It never fails that at least once a week I see articles and reports regarding problems with our recycling system. Across the world we constantly see recyclers going out of business, china refusing to import recycled materials, governments and companies having to constantly funnel more money into recycling programs and an incredible media push to try and increase recycle rates. And yet, with all these problems I have yet to see an article that proposes a paradigm shift – instead it seems the thought is; “we will make up our losses with volume”.
Interestingly, you will never see recycling the way we attempt it today occurring in nature. I have yet to see a natural process that takes a wilted flower, chops it up and recreates a new flower; or feathers that have fallen off a bird reattached to another bird. Even if this is were theoretically possible, the resources required to do such a thing would make it too inefficient. This is similar to the problem we see in our current method of recycling – the resources required to complete the process are not equal to the value of the recycled material. This results in the unsustainable system we have today.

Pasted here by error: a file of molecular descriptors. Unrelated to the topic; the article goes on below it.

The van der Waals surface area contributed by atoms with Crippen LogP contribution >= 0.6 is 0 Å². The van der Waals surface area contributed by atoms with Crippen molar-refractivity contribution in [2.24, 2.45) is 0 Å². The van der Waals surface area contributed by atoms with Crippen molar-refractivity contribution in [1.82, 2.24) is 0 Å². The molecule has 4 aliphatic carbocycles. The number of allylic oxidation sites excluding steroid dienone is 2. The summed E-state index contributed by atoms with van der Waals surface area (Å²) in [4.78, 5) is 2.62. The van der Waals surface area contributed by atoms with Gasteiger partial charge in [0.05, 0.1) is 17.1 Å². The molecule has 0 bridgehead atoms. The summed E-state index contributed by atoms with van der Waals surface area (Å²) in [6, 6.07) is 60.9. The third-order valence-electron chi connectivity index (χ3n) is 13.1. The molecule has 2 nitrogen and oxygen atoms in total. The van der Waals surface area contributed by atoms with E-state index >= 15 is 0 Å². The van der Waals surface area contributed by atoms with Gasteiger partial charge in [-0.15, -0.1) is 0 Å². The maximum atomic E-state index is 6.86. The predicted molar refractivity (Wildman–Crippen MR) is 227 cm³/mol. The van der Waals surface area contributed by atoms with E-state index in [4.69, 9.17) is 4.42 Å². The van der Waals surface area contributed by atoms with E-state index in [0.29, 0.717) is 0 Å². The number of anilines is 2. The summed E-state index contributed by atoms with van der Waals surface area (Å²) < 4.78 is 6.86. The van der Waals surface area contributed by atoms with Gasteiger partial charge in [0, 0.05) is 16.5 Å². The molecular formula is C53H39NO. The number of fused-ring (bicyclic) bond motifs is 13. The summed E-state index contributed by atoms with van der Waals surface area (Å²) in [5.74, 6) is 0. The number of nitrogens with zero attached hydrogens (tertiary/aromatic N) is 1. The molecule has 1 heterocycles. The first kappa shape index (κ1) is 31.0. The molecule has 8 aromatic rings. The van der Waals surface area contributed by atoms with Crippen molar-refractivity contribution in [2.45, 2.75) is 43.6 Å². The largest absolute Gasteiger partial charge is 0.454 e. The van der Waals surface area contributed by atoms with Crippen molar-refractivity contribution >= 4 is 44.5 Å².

Perhaps it would make more sense to follow the example of what has worked for millions of years. In nature, waste materials are broken down into basic building blocks (soil, air, water) in a process that instead of requiring resources, provides value into the overall system (bio-degradation). These building blocks in turn are used to rebuild almost anything. This is a sustainable and resourceful process – true recycling. This is also a process that we can replicate today. Isn’t it about time we replicate the genius of nature and quit propping up unsustainable systems?
There is no arguing the serious growing environmental problem with the waste that is being produced and that recycling the way it is structured today will NOT solve that problem. If we are to get serious about sustainability and solving the global plastic pollution issue we need to stop sticking our heads in the sand and incorporate various solutions, with recycling being one of them. BUT, and that is a very big “but”, we have to stop pushing bad and misguided ideologies. All plastics are technically recyclable (meaning reusable as a polymer) and if society is going to financially prop up recycling businesses – we should be requiring them to take all plastics. Additionally, for the long term objectives, all plastics should be biodegradable to ensure the polymer itself does not linger after it’s useful life.
To achieve success, we must all work together, recyclers should be accountable to embrace new technologies and join the group of us trying to solve the global pollution issue rather than simply cherry picking ideal applications, holding a facade of environmental motivation and ultimately simply looking to return a profit.